— Bernard Lown American cardiologist developer of the DC defibrillator and the cardioverter, as well as a recipient of the Nobel Peace… 1921
Though sometimes quoted as if he were author of it, the expression "Only those who see the invisible can do the impossible" is one that greatly predates Lown's use of it; it has also been attributed to Thomas Jefferson, Jesus and Mrs. Charles E. Cowman, but the earliest published expression yet located seems to have been one by American Baptist minister Rev. Robert Stuart MacArthur in Royal Messages of Cheer and Comfort Beautifully Told (1909) edited by Sarah Conger Robinson, p. 58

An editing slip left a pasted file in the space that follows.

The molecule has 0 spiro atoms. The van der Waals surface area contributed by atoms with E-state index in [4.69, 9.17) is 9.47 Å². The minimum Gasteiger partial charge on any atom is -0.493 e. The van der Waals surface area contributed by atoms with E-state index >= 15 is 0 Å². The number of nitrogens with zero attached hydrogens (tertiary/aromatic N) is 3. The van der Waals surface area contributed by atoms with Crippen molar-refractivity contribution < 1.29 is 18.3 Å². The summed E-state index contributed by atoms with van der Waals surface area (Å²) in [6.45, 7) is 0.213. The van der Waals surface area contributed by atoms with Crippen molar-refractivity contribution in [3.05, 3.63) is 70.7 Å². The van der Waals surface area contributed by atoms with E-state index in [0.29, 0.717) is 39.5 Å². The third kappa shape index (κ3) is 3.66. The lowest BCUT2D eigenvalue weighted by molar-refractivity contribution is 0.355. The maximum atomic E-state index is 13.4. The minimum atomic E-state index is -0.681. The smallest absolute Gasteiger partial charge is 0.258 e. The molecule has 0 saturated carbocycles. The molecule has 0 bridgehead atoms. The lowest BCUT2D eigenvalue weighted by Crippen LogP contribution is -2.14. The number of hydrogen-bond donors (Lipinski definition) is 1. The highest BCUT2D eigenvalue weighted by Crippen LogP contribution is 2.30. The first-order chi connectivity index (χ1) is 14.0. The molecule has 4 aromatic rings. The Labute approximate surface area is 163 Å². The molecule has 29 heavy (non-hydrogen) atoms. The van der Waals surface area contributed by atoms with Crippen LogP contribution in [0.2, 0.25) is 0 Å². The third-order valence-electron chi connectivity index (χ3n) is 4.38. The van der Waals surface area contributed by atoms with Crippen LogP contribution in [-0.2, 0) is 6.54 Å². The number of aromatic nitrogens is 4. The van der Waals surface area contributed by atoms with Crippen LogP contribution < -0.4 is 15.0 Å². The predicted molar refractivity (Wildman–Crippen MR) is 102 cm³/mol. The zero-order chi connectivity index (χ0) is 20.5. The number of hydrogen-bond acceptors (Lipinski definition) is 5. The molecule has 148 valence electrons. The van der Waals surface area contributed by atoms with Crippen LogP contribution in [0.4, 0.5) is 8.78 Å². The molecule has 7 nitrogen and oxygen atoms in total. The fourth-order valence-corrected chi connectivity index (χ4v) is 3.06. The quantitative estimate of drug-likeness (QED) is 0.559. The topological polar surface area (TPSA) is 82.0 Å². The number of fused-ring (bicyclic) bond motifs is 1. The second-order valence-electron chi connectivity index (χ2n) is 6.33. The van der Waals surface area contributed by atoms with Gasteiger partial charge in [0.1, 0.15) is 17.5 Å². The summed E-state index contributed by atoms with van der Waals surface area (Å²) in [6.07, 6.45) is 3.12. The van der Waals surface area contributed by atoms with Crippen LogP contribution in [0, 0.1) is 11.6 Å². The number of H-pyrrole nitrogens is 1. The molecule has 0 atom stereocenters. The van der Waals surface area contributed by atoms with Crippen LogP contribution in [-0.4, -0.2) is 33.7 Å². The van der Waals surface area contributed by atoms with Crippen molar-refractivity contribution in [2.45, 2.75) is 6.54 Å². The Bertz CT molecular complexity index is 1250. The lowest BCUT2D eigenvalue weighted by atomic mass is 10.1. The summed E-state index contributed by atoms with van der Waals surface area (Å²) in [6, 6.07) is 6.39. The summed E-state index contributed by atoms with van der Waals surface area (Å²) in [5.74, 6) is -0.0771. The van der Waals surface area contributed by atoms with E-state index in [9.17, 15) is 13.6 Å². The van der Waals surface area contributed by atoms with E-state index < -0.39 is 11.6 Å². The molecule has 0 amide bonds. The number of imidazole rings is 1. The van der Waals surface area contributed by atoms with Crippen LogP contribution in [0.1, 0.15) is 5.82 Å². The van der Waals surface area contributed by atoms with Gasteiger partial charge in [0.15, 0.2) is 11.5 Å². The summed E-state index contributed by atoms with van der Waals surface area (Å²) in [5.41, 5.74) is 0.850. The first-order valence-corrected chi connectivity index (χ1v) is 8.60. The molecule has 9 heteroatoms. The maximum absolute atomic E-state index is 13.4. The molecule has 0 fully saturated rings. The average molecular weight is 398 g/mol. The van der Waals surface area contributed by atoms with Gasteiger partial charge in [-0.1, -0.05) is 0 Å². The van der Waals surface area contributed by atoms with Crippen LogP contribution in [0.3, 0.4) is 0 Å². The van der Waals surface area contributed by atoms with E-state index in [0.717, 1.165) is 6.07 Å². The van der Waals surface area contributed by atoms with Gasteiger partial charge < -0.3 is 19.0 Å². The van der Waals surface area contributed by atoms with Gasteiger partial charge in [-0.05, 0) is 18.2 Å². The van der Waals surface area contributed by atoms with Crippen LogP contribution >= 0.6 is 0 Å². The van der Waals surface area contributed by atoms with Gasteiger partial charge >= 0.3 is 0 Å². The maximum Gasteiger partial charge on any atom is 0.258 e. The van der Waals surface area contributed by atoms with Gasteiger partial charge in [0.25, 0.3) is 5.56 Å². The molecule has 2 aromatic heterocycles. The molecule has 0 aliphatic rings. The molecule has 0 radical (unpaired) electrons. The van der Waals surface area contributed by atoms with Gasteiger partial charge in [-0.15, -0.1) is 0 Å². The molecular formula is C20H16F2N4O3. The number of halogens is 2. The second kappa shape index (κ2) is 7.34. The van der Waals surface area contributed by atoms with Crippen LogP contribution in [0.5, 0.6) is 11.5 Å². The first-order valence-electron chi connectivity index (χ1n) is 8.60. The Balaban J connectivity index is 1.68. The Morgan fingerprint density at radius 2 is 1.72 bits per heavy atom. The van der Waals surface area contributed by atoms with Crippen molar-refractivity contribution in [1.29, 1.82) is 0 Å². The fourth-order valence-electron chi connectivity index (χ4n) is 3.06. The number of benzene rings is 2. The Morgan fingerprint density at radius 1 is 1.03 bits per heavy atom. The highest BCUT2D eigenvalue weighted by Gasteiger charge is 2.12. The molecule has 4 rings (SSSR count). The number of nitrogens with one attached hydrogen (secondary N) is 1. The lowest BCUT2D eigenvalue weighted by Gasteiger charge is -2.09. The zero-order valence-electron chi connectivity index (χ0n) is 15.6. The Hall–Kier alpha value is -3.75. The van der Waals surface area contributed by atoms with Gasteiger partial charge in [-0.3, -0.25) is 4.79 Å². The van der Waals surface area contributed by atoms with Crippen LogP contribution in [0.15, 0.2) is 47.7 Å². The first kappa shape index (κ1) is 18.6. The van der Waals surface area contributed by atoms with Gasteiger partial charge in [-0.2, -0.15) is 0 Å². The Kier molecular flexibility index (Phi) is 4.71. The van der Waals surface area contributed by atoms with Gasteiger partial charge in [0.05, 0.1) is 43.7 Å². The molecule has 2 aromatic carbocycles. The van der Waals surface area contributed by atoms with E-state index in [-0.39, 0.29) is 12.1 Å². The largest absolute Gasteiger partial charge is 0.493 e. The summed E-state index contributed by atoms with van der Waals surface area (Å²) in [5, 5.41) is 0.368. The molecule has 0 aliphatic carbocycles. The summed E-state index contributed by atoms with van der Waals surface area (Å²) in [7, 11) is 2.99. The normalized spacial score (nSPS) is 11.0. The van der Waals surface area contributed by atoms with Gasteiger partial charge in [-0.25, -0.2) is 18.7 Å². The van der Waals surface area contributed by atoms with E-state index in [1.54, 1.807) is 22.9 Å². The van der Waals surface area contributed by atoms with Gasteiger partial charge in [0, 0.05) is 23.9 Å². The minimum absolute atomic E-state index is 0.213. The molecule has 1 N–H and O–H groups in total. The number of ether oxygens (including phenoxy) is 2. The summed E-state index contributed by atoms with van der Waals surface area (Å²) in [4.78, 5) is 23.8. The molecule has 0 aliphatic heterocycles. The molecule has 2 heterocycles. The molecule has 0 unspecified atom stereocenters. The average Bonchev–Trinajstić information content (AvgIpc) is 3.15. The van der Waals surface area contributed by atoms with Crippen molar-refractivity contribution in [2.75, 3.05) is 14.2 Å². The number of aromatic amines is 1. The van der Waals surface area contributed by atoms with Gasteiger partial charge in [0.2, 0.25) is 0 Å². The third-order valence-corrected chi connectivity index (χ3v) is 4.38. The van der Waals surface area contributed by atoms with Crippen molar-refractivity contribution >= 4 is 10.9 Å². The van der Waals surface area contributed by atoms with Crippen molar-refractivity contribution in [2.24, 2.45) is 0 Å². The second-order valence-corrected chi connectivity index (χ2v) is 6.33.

A Prescription for Hope (1985)
Context: We must hold fast to the dream that reason will prevail. The world today is full of anguish and dread. As great as is the danger, still greater is the opportunity. If science and technology have catapulted us to the brink of extinction, the same ingenuity has brought humankind to the boundary of an age of abundance.
Never before was it possible to feed all the hungry. Never before was it possible to shelter all the homeless. Never before was it possible to teach all the illiterates. Never before were we able to heal so many afflictions. For the first time science and medicine can diminish drudgery and pain.
Only those who see the invisible can do the impossible. But in order to do the impossible, in the words of Jonathan Schell, we ask "not for our personal survival: we ask only that we be survived. We ask for assurance that when we die as individuals, as we know we must, mankind will live on".